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21Solutions of Maxwell’s Equations with Currents and Charges

Review: Chapter 28, Vol. I, Electromagnetic Radiation
Chapter 31, Vol. I, The Origin of the Refractive Index
Chapter 34, Vol. I, Relativistic Effects in Radiation

21–1Light and electromagnetic waves

We saw in the last chapter that among their solutions, Maxwell’s equations have waves of electricity and magnetism. These waves correspond to the phenomena of radio, light, x-rays, and so on, depending on the wavelength. We have already studied light in great detail in Vol. I. In this chapter we want to tie together the two subjects—we want to show that Maxwell’s equations can indeed form the base for our earlier treatment of the phenomena of light.

When we studied light, we began by writing down equations for the electric and magnetic fields produced by a charge which moves in any arbitrary way. Those equations were \begin{equation} \label{Eq:II:21:1} \FLPE=\frac{q}{4\pi\epsO}\biggl[ \frac{\FLPe_{r'}}{r'^2}+\frac{r'}{c}\,\ddt{}{t}\biggl( \frac{\FLPe_{r'}}{r'^2}\biggr)+\frac{1}{c^2}\,\frac{d^2}{dt^2}\,\FLPe_{r'} \biggr] \end{equation} and \begin{equation*} c\FLPB=\FLPe_{r'}\times\FLPE. \end{equation*} [See Eqs. (28.3) and (28.4), Vol. I. As explained below, the signs here are the negatives of the old ones.]

If a charge moves in an arbitrary way, the electric field we would find now at some point depends only on the position and motion of the charge not now, but at an earlier time—at an instant which is earlier by the time it would take light, going at the speed $c$, to travel the distance $r'$ from the charge to the field point. In other words, if we want the electric field at point $(1)$ at the time $t$, we must calculate the location $(2')$ of the charge and its motion at the time $(t-r'/c)$, where $r'$ is the distance to the point $(1)$ from the position of the charge $(2')$ at the time $(t-r'/c)$. The prime is to remind you that $r'$ is the so-called “retarded distance” from the point $(2')$ to the point $(1)$, and not the actual distance between point $(2)$, the position of the charge at the time $t$, and the field point $(1)$ (see Fig. 21-1). Note that we are using a different convention now for the direction of the unit vector $\FLPe_r$. In Chapters 28 and 34 of Vol. I it was convenient to take $\FLPr$ (and hence $\FLPe_r$) pointing toward the source. Now we are following the definition we took for Coulomb’s law, in which $\FLPr$ is directed from the charge, at $(2)$, toward the field point at $(1)$. The only difference, of course, is that our new $\FLPr$ (and $\FLPe_r$) are the negatives of the old ones.

Fig. 21–1. The fields at $(1)$ at the time $t$ depend on the position $(2')$ occupied by the charge $q$ at the time $(t-r'/c)$.

We have also seen that if the velocity $v$ of a charge is always much less than $c$, and if we consider only points at large distances from the charge, so that only the last term of Eq. (21.1) is important, the fields can also be written as \begin{equation*} \label{Eq:II:21:1s} \FLPE=\frac{q}{4\pi\epsO c^2r'} \begin{bmatrix} \text{acceleration of the charge at $(t-r'/c)$}\\[-.5ex] \text{projected at right angles to $r'$}\phantom{(t-r'/c)} \end{bmatrix} \tag{$21.1'$} \end{equation*} and \begin{equation*} c\FLPB=\FLPe_{r'}\times\FLPE. \end{equation*} \begin{equation*} \label{Eq:II:21:1s} \FLPE=\frac{q}{4\pi\epsO c^2r'} \begin{bmatrix} \text{acceleration of the charge}\\[-.5ex] \text{at $(t-r'/c)$}\\[-.5ex] \text{projected at right angles to $r'$} \end{bmatrix} \tag{$21.1'$} \end{equation*} and \begin{equation*} c\FLPB=\FLPe_{r'}\times\FLPE. \end{equation*}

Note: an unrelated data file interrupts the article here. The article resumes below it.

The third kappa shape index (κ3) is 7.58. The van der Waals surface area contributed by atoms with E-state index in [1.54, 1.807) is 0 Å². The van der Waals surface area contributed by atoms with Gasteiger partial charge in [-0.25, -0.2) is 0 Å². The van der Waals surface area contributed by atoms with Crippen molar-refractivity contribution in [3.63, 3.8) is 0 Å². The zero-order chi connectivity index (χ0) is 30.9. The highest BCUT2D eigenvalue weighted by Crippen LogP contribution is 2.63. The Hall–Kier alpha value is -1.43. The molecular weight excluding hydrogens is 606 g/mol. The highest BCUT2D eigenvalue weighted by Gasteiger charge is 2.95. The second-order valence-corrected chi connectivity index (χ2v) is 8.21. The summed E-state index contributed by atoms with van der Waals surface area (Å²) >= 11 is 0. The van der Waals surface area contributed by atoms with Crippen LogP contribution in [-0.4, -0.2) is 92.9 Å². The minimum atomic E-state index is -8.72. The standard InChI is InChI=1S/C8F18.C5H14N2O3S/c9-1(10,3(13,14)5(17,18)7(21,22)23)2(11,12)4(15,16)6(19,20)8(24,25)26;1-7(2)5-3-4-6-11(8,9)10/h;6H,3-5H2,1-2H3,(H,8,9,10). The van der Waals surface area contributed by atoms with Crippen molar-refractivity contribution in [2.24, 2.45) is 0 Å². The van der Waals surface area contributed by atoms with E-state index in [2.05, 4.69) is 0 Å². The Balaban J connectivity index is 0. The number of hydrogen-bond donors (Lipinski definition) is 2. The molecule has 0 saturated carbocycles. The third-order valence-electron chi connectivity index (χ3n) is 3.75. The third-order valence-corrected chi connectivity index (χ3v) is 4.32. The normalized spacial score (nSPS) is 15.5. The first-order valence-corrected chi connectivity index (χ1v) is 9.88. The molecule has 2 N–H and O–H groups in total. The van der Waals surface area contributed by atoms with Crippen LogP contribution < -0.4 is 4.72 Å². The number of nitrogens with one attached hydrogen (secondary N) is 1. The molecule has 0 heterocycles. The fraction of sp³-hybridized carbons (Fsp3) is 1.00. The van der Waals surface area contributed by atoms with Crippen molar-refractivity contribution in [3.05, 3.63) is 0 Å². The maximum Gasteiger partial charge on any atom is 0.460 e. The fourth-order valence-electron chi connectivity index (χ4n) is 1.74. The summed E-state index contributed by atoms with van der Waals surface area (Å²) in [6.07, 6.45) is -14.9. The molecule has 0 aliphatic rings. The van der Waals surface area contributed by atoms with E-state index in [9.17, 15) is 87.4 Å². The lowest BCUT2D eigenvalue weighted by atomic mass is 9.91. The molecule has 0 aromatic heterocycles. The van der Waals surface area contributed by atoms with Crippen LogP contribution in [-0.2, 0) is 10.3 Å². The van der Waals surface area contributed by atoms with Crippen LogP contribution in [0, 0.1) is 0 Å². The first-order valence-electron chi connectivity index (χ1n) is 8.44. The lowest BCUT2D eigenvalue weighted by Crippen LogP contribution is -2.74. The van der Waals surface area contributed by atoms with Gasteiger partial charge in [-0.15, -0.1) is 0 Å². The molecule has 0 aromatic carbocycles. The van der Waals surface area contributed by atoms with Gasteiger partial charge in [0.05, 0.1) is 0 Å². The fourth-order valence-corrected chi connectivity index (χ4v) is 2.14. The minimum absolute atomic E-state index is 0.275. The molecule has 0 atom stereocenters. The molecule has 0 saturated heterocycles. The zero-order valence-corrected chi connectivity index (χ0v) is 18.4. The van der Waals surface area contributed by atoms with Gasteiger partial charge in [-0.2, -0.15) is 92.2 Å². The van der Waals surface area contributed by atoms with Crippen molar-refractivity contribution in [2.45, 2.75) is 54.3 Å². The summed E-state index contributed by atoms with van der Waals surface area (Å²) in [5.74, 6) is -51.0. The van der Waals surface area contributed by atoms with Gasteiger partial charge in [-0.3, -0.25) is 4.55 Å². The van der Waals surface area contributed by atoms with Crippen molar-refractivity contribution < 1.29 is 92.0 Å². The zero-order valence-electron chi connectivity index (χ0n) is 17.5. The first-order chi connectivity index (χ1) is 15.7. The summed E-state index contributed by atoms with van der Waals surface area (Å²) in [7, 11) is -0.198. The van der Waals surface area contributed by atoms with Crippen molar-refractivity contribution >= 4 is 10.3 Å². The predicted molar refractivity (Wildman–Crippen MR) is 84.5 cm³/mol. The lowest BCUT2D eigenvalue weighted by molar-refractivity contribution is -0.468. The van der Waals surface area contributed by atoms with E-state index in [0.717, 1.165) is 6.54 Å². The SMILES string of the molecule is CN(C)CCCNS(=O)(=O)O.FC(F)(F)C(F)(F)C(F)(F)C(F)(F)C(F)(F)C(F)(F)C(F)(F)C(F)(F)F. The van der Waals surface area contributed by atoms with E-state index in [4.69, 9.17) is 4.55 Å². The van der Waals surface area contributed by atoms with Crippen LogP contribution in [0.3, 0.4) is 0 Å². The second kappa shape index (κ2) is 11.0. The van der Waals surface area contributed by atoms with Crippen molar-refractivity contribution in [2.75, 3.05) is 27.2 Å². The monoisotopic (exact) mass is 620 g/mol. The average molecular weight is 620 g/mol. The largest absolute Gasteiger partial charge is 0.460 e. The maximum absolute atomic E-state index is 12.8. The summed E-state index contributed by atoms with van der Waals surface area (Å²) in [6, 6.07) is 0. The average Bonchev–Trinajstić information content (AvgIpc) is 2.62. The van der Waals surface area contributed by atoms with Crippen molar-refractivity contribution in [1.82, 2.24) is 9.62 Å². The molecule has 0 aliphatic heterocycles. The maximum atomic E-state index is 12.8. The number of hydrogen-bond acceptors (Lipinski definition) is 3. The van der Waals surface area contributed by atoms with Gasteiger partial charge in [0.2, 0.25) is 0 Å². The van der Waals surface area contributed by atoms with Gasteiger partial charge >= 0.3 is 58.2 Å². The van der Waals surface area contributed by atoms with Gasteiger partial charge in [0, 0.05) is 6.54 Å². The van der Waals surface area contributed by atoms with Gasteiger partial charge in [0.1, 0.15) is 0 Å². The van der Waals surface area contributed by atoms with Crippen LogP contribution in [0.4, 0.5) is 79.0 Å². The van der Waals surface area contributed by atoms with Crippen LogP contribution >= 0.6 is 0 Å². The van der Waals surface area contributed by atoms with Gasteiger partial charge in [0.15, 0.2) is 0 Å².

Let’s look at what the complete equation, Eq. (21.1), says in a little more detail. The vector $\FLPe_{r'}$ is the unit vector to point $(1)$ from the retarded position $(2')$. The first term, then, is what we would expect for the Coulomb field of the charge at its retarded position—we may call this “the retarded Coulomb field.” The electric field depends inversely on the square of the distance and is directed away from the retarded position of the charge (that is, in the direction of $\FLPe_{r'}$).

But that is only the first term. The other terms tell us that the laws of electricity do not say that all the fields are the same as the static ones, but just retarded (which is what people sometimes like to say). To the “retarded Coulomb field” we must add the other two terms. The second term says that there is a “correction” to the retarded Coulomb field which is the rate of change of the retarded Coulomb field multiplied by $r'/c$, the retardation delay. In a way of speaking, this term tends to compensate for the retardation in the first term. The first two terms correspond to computing the “retarded Coulomb field” and then extrapolating it toward the future by the amount $r'/c$, that is, right up to the time $t$! The extrapolation is linear, as if we were to assume that the “retarded Coulomb field” would continue to change at the rate computed for the charge at the point $(2')$. If the field is changing slowly, the effect of the retardation is almost completely removed by the correction term, and the two terms together give us an electric field that is the “instantaneous Coulomb field”—that is, the Coulomb field of the charge at the point $(2)$—to a very good approximation.

Finally, there is a third term in Eq. (21.1) which is the second derivative of the unit vector $\FLPe_{r'}$. For our study of the phenomena of light, we made use of the fact that far away from the charge the first two terms went inversely as the square of the distance and, for large distances, became very weak in comparison to the last term, which decreases as $1/r$. So we concentrated entirely on the last term, and we showed that it is (again, for large distances) proportional to the component of the acceleration of the charge at right angles to the line of sight. (Also, for most of our work in Vol. I, we took the case in which the charges were moving nonrelativistically. We considered the relativistic effects in only one chapter, Chapter 34.)